Laboratory Results

 

Seventy-six stool specimens were submitted to the ISDH Laboratories for analysis from December 10, 2007, through January 10, 2008.  Six attendees tested positive for Cryptosporidium, four attendees tested positive for Giardia, and one staff member tested positive for Cryptosporidium.  Eight attendees who were tested through private health care providers tested positive for Cryptosporidium; one was co-infected with Giardia.

 

Three water specimens collected on December 26, 2007, near the new construction site were submitted to IDEM for analysis. All three specimens were negative for coliforms and E. coli.

 

Conclusions

 

This investigation confirmed that an outbreak of Cryptosporidium and Giardia occurred at a local daycare from December 3, 2007, through December 27, 2007.  The epidemiologic curve suggests person-to-person transmission of Cryptosporidium and Giardia within the daycare facility after initial infection of the index case. The index case’s exposure is unknown.  Hygiene breaches at the facility likely contributed to the outbreak.  There is no direct evidence that this outbreak was due to a water main break near the daycare.  If the water main break was the original source of contamination, the water system was already repaired and cleared of contamination by the time the water samples were collected.  However, no individuals from neighboring residences or businesses were identified with the illnesses.

 

Cryptosporidium and Giardia are one-celled parasites that live in the intestines of many animals. Cryptosporidium and Giardia parasites are protected by a cyst, an outer shell, which enables them to survive in the environment for long periods. Cryptosporidium cysts are highly resistant to iodine and chlorine and can survive for days in swimming pools with sufficient chlorine levels.  The recommended disinfecting agents for Cryptosporidium are ammonia or hydrogen peroxide. Hydrogen peroxide is preferred, especially in a child-care setting, due to ammonia’s strong odor and production of hazardous gas when combined with chlorine.³  The mode of transmission for both parasites is fecal-oral, and people become infected by ingesting contaminated food or water, through contact with infected feces from humans or animals, or contact with contaminated environmental surfaces and objects.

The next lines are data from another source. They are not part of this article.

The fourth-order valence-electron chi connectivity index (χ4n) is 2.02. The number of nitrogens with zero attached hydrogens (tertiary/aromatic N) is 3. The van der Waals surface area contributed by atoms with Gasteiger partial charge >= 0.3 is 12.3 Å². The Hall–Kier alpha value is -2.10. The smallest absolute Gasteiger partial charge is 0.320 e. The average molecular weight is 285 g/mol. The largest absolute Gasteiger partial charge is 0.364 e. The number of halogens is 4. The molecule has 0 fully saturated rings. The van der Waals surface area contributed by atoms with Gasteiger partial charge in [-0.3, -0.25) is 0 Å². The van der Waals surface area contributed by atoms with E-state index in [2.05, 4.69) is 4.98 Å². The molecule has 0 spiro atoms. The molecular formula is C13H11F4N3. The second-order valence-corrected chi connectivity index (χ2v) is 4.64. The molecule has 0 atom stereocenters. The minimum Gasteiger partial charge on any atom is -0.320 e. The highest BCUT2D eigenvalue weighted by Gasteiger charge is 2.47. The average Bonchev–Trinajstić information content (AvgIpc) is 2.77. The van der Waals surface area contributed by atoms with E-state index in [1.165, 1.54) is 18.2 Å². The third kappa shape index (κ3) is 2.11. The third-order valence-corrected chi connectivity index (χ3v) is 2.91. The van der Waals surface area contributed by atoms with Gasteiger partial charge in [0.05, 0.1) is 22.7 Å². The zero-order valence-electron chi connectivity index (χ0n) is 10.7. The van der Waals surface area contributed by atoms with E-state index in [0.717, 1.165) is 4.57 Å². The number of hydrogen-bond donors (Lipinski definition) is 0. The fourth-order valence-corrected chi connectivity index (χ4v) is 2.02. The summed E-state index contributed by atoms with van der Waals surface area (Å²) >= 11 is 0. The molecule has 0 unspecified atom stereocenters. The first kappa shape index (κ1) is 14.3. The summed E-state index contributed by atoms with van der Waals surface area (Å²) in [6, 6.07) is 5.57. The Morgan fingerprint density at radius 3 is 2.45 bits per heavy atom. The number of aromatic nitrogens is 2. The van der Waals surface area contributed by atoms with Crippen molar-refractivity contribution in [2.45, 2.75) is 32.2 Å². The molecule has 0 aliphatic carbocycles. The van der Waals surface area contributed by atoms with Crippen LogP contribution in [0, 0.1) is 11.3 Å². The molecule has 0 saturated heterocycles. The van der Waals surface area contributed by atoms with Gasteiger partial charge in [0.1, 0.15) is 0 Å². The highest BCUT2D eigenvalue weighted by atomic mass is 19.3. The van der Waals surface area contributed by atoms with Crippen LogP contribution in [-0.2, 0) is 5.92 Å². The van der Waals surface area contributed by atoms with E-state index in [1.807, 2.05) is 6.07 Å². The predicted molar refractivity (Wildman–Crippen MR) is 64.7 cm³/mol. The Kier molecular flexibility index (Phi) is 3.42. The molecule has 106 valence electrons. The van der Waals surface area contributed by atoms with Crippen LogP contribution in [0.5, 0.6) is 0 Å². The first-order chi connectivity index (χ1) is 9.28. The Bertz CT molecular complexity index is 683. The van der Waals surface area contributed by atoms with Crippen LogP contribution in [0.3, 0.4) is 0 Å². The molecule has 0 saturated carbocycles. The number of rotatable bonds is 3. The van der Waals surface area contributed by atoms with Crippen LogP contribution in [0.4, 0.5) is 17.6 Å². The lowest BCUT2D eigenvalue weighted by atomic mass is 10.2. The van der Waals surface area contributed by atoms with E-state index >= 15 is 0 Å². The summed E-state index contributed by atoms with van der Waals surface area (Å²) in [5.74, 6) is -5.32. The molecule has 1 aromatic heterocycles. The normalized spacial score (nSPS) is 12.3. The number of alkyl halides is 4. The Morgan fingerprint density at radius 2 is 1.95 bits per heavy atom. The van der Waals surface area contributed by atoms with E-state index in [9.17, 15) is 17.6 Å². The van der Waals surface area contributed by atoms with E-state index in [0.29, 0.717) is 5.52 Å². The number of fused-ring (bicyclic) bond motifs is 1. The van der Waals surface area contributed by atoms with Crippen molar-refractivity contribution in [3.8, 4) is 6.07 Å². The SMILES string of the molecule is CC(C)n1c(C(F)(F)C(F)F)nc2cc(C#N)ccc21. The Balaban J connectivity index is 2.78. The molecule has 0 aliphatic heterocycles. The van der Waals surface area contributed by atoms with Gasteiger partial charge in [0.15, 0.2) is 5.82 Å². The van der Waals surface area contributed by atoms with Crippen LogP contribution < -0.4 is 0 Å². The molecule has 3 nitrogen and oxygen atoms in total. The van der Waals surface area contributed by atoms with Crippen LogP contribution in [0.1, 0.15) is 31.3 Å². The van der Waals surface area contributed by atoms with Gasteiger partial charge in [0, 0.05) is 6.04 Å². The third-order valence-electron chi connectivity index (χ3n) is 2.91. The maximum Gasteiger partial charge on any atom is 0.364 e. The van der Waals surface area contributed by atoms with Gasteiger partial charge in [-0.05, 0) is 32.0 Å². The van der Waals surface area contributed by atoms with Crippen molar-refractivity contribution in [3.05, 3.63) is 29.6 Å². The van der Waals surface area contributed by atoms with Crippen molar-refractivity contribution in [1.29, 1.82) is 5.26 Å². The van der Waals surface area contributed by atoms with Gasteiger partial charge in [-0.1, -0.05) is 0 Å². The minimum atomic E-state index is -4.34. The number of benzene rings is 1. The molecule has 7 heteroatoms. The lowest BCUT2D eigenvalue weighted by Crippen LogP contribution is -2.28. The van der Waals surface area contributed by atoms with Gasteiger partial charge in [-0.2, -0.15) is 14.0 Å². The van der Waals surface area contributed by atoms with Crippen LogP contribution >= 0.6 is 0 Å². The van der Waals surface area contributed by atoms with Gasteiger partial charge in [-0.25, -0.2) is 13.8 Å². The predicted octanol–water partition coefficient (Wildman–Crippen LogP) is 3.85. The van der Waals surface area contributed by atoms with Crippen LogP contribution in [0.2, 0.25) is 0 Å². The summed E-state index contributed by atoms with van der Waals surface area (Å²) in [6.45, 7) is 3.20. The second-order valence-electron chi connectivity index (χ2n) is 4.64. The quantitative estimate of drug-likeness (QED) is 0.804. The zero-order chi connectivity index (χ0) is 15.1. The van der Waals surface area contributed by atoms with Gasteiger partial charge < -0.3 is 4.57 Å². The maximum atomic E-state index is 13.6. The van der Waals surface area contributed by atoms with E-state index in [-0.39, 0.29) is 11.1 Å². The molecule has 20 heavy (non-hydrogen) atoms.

Symptoms of cryptosporidiosis include watery diarrhea (the most common symptom), stomach cramps, slight fever, weight loss, and vomiting.  Symptoms usually last 1 to 2 weeks, however, relapse can occur for up to 30 days.  The incubation period is 2-10 days with an average of 7 days.³   Giardia symptoms include diarrhea, gas, greasy stools that tend to float, bloating, stomach cramps, and nausea.² Symptoms persist for 2 to 6 weeks, occasionally longer.  The incubation period is 1-14 days with an average of 7 days.³ Persons infected with Cryptosporidium or Giardia can continue to shed in their stool for weeks after symptoms cease. Some asymptomatic infected individuals carry Cryptosporidium or Giardia in their intestines for weeks or months and can unknowingly infect others. 

 

Cryptosporidium and Giardia, both highly contagious, are two of the most common causes of waterborne disease (found in both drinking and recreational water) in humans in the United States.³ Several community-wide outbreaks of Cryptosporidium and Giardia have been linked to drinking contaminated municipal water or contaminated recreational water.  Potentially contaminated water includes water that has not been boiled, filtered, or disinfected with chemicals.³ Cryptosporidium and Giardia are common causes of diarrhea in children, particularly in child-care settings. For the most part, smaller outbreaks occur from contaminated food and person-to-person transmission in child-care settings.²               

 

Recommendations

 

In general, Cryptosporidium and Giardia can be prevented by strictly adhering to the following guidelines:

  • Practice good hygiene:
    • Thoroughly wash hands with soap and water after using the restroom; after assisting someone with diarrhea and/or vomiting; after contact with animals and reptiles; after swimming; before, during, and after food preparation; and after exposure to raw meat products (please refer to Quick Facts about Hand Washing).

 

  • Eat safe foods and drink safe water (Remember: Contaminated foods may look and smell normal):
    • Do not consume unpasteurized dairy products or juices.
    • Wash all produce before cooking or eating raw.
    • Use treated chlorinated water for washing, cooking, and drinking.
    • Avoid swallowing water when in recreational water.
    • Test your well if:
      • Members of your family or others who use the same water are becoming ill,
      • The well is located at the bottom of a hill or it is considered shallow, or
      • The well is in a rural area where animals graze.
  • Protect others:
    • Persons with diarrhea and/or vomiting should not prepare food or provide health care services for others and should limit direct contact with others as much as possible.
    • Persons with diarrhea and/or vomiting should not attend a daycare facility or school.
    • Persons with diarrhea and/or vomiting shall be excluded from employment involving food handling (Indiana Retail Food Establishment Sanitation Requirements, 410 IAC 7-24-122).
    • Do not change diapers near recreational water.
    • Do not go swimming or use hot tubs if you have diarrhea and for at least 2 weeks after diarrhea stops.

 

The Indiana State Department of Health extends its appreciation to the Boone County Health Department for their quick response and professionalism. Their prompt and appropriate actions were instrumental in ending this outbreak.

 

References

 

1.       Case Definitions for Infectious Conditions Under Public Health. 1997 and 1998. Centers for Disease Control and Prevention  http://www.cdc.gov/ncphi/disss/nndss/casedef/case_definitions.htm   

2.       Communicable Disease Quick Facts,  Indiana State Department of Health   http://www.in.gov/isdh/healthinfo/quick_faqs.htm

3.       CDC A-Z Index. Centers for Disease Control and Prevention http://www.cdc.gov/az/0.html